A breakfast debate, jointly organised by EIFR and Labex ReFI, which aims to bring together academics, finance industry professionals and political actors to discuss the subject of financial regulation.
Financial markets have historically been regulated. This regulation is often motivated by the desire to discourage speculation and to limit negative externalities, where the behavior of an individual investor or institution can destabilize the financial market as a whole. The recent financial crisis, which has highlighted the negative feedback from financial markets to the real sector, has intensified the debate about the ability of financial-market regulations to stabilize financial markets and improve macroeconomic outcomes. In this research, we study the intended and unintended consequences of various regulatory measures used to reduce fluctuations in financial as well as real markets and to improve welfare. The measures we study are the ones that have been proposed by regulators in response to the financial crisis: the financial-transactions tax, short-sale constraints, and borrowing constraints. Based on those illustrative cases the research objectives is to minimize the risk of unintended consequences of regulations.iques and benchmark practices to research advances.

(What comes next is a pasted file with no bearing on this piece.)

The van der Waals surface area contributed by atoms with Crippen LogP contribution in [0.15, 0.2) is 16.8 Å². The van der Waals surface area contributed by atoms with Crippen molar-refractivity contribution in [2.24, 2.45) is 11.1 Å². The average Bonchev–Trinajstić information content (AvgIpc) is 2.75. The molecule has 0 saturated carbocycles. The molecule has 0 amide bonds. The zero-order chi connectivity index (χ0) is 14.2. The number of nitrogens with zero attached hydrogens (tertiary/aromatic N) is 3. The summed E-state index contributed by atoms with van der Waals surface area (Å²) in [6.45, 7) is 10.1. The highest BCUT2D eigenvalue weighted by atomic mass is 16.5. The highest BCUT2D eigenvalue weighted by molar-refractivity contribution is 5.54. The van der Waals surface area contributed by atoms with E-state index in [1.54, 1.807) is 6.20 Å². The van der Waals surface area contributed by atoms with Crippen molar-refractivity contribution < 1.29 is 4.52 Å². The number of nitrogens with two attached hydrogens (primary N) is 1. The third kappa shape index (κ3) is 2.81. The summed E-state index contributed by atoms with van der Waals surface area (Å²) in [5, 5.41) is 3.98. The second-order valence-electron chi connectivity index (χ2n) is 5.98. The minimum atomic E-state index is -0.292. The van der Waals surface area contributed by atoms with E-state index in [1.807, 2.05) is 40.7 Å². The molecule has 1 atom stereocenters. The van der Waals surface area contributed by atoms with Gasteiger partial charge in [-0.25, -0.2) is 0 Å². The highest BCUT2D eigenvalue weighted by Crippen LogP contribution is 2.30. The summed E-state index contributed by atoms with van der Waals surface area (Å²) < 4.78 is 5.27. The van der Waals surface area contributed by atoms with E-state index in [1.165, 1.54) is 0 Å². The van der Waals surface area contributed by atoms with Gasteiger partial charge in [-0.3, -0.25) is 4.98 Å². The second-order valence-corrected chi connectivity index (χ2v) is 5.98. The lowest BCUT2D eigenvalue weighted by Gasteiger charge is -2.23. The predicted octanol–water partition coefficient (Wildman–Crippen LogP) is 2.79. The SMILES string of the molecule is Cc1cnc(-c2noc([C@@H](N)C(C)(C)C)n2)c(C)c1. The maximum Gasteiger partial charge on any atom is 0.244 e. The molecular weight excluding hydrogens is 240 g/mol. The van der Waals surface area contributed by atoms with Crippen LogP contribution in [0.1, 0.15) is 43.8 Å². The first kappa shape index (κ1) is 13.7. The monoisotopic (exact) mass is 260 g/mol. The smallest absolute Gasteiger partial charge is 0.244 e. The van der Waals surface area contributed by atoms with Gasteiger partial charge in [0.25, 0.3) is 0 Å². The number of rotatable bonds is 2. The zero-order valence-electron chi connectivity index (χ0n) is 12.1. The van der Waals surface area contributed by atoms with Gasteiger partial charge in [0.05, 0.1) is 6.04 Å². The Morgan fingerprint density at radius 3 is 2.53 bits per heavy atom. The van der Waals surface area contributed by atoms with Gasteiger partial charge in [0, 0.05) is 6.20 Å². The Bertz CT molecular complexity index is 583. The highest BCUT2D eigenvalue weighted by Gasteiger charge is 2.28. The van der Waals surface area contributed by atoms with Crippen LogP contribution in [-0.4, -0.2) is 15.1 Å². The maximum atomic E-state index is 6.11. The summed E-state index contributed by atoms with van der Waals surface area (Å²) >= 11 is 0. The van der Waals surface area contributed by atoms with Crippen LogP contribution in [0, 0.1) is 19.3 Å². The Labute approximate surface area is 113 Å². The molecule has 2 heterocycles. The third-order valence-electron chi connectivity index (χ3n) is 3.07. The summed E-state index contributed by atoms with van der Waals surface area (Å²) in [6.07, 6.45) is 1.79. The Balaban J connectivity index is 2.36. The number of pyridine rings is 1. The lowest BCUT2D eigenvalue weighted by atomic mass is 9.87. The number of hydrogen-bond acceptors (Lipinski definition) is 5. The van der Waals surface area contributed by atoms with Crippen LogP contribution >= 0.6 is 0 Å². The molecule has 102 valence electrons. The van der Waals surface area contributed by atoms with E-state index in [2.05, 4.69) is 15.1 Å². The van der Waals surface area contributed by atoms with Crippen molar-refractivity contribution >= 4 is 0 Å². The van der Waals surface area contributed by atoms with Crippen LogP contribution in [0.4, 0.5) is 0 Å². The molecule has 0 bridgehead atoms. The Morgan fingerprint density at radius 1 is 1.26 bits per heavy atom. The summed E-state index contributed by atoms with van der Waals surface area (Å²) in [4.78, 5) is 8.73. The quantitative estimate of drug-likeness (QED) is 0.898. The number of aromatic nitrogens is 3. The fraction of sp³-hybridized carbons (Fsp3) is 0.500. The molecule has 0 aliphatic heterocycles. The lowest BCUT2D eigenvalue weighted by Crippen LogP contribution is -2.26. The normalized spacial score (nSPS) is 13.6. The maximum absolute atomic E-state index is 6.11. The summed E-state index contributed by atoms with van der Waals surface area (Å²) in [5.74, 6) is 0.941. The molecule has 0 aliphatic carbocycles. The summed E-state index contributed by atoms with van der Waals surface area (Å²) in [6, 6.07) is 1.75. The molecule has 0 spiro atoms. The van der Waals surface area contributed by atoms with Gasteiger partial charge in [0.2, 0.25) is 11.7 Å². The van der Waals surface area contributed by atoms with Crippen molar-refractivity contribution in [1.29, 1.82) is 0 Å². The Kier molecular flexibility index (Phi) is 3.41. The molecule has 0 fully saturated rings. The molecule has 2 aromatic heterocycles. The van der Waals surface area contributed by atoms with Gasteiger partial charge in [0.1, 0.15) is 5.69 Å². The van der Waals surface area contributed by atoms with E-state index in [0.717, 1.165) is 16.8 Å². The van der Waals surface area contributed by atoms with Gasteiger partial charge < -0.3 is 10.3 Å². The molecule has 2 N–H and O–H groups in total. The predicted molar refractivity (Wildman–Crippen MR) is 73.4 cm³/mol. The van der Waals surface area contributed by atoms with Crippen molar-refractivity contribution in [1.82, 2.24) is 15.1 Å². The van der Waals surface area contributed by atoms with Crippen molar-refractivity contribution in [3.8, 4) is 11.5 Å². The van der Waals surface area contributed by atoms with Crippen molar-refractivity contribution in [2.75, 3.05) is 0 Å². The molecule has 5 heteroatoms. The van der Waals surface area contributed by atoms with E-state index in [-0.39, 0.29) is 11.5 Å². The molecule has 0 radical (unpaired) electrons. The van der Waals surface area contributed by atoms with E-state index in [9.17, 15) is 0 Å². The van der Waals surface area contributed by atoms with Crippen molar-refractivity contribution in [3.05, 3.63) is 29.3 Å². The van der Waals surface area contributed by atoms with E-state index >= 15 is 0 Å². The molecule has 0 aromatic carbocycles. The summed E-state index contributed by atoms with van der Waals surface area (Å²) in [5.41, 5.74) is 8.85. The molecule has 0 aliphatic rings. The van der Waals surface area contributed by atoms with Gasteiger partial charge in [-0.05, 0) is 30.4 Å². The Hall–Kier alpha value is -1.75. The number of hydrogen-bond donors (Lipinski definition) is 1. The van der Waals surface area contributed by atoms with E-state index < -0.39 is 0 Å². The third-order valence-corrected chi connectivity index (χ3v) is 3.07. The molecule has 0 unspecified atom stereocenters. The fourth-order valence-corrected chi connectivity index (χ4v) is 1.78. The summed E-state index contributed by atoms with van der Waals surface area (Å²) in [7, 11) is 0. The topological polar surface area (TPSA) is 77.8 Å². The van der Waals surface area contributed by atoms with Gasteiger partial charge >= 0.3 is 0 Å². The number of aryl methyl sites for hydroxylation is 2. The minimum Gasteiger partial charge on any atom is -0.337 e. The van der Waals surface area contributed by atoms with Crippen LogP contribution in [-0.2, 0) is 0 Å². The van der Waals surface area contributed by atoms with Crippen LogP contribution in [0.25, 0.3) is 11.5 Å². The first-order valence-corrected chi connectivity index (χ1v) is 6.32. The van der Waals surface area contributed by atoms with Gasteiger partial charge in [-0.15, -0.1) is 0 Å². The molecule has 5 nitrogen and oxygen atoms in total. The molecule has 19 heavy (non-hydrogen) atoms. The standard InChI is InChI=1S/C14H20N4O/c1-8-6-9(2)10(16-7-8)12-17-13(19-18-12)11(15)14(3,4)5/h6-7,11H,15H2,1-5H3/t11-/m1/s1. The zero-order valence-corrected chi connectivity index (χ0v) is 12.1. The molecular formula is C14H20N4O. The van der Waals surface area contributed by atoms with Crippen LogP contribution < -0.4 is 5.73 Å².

This research is supported by the Fédération Bancaire Française (FBF) as part of the research chair at EDHEC-Risk Institute on “Innovations and Regulations in Investment Banking”. This chair is providing advanced research in four areas: skewness as an asset class; corporate and sovereign credit default swap (CDS) markets; the evaluation of policies to regulate financial markets; and options on liquidity.
Raman Uppal, Professor of Finance at EDHEC Business School
With the support of